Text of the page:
Now we can use the below code to connect to Oracle DB from Lambda function.

'use strict';
var os = require('os');
var fs = require('fs');
var oracledb = require('oracledb-for-lambda');
exports.handler = async (event, context) => {
    let str_host = os.hostname() + ' localhost\n';
    fs.writeFileSync(process.env.HOSTALIASES, str_host, function(err) {
        if (err) throw err;
    });
    var connAttr = {
        user: process.env.USERNAME,
        password: process.env.PASSWORD,
        connectString: process.env.CONNECTION_STRING
    };

    const promise = new Promise(function(resolve, reject) {
        oracledb.getConnection(connAttr, function(err, connection) {
            if (err) {
                reject({
                    status: "ERROR"
                });
            }
            resolve({
                status: "SUCCESS"
            });
        });
    });
    return promise;
}

In the above code, the values of USERNAME, PASSWORD, HOSTALIASES, and CONNECTION_STRING can be stored and retrieved from the environment variables.

Connect Oracle DB from Lambda Using Node.js - Image 8

6. Inserting data into oracle DB

Once the database connection is successful, You can use the below Node Js snippet to insert data to the database.

'use strict';
var os = require('os');
var fs = require('fs');
var oracledb = require('oracledb-for-lambda');

exports.handler = async (event, context) => {
    let str_host = os.hostname() + ' localhost\n';
    fs.writeFileSync(process.env.HOSTALIASES, str_host, function(err) {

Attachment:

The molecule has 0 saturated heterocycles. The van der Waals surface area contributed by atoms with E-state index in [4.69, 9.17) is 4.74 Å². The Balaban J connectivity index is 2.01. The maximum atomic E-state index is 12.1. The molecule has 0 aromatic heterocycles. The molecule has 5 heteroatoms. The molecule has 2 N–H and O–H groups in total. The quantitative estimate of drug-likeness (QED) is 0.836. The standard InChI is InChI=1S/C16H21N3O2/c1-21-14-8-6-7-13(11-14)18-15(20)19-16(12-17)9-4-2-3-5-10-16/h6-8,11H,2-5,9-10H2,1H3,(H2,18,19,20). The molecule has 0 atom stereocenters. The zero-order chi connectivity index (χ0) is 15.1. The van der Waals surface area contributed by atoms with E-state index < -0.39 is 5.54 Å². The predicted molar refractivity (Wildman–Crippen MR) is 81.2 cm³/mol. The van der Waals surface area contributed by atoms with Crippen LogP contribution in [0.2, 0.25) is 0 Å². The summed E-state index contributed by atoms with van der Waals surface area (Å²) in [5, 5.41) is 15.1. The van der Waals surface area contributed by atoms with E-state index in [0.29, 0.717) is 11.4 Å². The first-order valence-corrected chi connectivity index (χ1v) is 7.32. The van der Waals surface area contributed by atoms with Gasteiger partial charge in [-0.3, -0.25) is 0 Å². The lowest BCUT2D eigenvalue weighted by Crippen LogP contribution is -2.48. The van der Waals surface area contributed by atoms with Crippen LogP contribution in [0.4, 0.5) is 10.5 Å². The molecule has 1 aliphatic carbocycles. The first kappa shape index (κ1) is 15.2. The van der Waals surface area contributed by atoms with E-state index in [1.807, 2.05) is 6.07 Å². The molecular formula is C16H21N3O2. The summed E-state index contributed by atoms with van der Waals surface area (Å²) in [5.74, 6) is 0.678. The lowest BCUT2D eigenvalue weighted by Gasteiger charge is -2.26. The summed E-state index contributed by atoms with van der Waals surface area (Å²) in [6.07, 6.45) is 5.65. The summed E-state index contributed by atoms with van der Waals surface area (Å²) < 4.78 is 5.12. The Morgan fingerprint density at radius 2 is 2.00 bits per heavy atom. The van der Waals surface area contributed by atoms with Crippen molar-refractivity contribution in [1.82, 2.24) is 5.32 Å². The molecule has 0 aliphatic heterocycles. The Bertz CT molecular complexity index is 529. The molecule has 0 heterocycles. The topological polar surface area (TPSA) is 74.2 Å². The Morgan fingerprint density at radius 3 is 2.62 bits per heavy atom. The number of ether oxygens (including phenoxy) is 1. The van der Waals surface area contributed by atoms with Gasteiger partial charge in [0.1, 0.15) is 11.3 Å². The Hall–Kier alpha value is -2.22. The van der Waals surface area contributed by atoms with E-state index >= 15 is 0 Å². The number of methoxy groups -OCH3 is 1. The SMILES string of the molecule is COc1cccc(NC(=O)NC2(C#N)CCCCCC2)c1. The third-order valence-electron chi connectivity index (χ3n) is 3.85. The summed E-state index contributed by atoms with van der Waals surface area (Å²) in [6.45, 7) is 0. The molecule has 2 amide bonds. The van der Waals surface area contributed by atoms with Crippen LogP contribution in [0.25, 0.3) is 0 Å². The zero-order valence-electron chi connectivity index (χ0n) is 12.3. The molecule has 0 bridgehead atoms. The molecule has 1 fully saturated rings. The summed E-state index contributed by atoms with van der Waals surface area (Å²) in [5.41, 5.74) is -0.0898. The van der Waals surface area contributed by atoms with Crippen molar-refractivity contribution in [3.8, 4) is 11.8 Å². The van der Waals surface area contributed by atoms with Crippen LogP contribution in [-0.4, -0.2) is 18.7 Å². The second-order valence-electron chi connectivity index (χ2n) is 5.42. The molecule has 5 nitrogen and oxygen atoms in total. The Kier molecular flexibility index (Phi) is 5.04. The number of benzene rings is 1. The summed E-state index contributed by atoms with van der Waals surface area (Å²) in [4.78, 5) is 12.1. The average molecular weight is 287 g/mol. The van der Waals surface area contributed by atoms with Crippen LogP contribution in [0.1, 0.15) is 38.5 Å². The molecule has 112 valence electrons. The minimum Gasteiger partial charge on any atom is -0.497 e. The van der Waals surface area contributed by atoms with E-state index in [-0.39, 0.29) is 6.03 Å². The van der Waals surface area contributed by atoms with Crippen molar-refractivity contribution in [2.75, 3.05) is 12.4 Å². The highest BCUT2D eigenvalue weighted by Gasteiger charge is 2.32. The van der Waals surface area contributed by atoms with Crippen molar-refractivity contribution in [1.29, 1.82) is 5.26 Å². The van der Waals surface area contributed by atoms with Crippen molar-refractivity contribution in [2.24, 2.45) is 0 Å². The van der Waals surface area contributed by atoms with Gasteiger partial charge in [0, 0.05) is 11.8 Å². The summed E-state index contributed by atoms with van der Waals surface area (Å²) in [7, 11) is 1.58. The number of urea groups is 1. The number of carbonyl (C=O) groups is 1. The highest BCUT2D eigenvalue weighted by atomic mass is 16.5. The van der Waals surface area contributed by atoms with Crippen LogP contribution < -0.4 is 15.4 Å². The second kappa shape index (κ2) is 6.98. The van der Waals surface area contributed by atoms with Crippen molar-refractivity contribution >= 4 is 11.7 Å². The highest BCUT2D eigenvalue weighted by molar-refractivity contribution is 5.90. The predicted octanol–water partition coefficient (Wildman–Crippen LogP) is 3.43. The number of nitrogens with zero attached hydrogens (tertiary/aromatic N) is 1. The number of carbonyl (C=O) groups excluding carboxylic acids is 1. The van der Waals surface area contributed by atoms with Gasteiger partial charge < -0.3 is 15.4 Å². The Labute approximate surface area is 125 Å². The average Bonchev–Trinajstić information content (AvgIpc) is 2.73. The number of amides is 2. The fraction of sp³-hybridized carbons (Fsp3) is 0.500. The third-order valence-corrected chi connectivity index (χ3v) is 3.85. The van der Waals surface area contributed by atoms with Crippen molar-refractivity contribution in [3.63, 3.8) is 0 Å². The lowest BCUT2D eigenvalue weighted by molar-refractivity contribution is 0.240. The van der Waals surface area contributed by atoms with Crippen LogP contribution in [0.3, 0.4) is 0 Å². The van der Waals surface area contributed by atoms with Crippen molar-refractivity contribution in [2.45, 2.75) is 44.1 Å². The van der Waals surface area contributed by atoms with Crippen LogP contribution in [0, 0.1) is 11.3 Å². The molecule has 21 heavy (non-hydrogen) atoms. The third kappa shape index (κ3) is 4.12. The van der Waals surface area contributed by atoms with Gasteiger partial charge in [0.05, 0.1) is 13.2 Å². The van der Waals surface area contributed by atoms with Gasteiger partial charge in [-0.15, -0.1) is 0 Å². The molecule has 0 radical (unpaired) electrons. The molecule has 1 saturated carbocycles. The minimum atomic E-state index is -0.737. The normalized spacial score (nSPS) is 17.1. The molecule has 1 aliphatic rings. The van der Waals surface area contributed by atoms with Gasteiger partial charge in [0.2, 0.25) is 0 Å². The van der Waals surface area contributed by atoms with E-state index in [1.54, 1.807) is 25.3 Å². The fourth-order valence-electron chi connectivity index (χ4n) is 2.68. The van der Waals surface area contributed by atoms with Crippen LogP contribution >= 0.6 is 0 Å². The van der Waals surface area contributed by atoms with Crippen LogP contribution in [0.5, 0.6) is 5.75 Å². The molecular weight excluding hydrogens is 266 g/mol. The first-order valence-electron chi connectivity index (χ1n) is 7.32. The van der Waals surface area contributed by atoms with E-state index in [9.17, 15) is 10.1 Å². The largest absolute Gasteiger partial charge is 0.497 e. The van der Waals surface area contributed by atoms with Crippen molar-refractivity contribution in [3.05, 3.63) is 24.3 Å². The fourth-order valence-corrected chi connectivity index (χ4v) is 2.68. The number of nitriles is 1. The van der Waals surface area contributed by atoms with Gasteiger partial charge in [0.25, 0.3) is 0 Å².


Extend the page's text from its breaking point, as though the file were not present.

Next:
if (err) throw err;
    });

    var connAttr = {
        user: process.env.USERNAME,
        password: process.env.PASSWORD,
        connectString: process.env.CONNECTION_STRING
    };

    const promise = new Promise(async function(resolve, reject) {
        try {
            let connection = await oracledb.getConnection(connAttr); //get connection
            let resultData = await connection.execute(
                "INSERT INTO TABLE_NAME(COLUMN1,COLUMN2) VALUES (:1, :2)", [value1, value2], {
                    autoCommit: true
                },
                function(err, result) {
                    if (err) {
                        resolve({
                            status: "ERROR"
                        })
                    } else {
                        resolve({
                            status: "SUCCESS"
                        })
                    }
                });
        } catch (err) {
            console.log("DB Exception " + err)
            resolve({
                status: "ERROR"
            })
        }
    });
    return promise;
}

7. Fetching the values from oracle DB

Below snippet is used to fetch values from the database.

const promise = new Promise(async function(resolve, reject) {

    try {
        let connection = await oracledb.getConnection(connAttr); //get connection
        let resultData = await connection.execute(
            "SELECT * FROM TABLE_NAME WHERE COLUMN1 = :1)", [value1],
            function(err, result) {
                if (err) {
                    resolve({
                        status: "ERROR"
                    })
                } else {
                    resolve({
                        status: "SUCCESS"
                    })
                }
            });
    } catch (err) {
        console.log("DB Exception " + err)
        resolve({
            status: "ERROR"
        })
    }
});
return promise;
});

Happy Programming!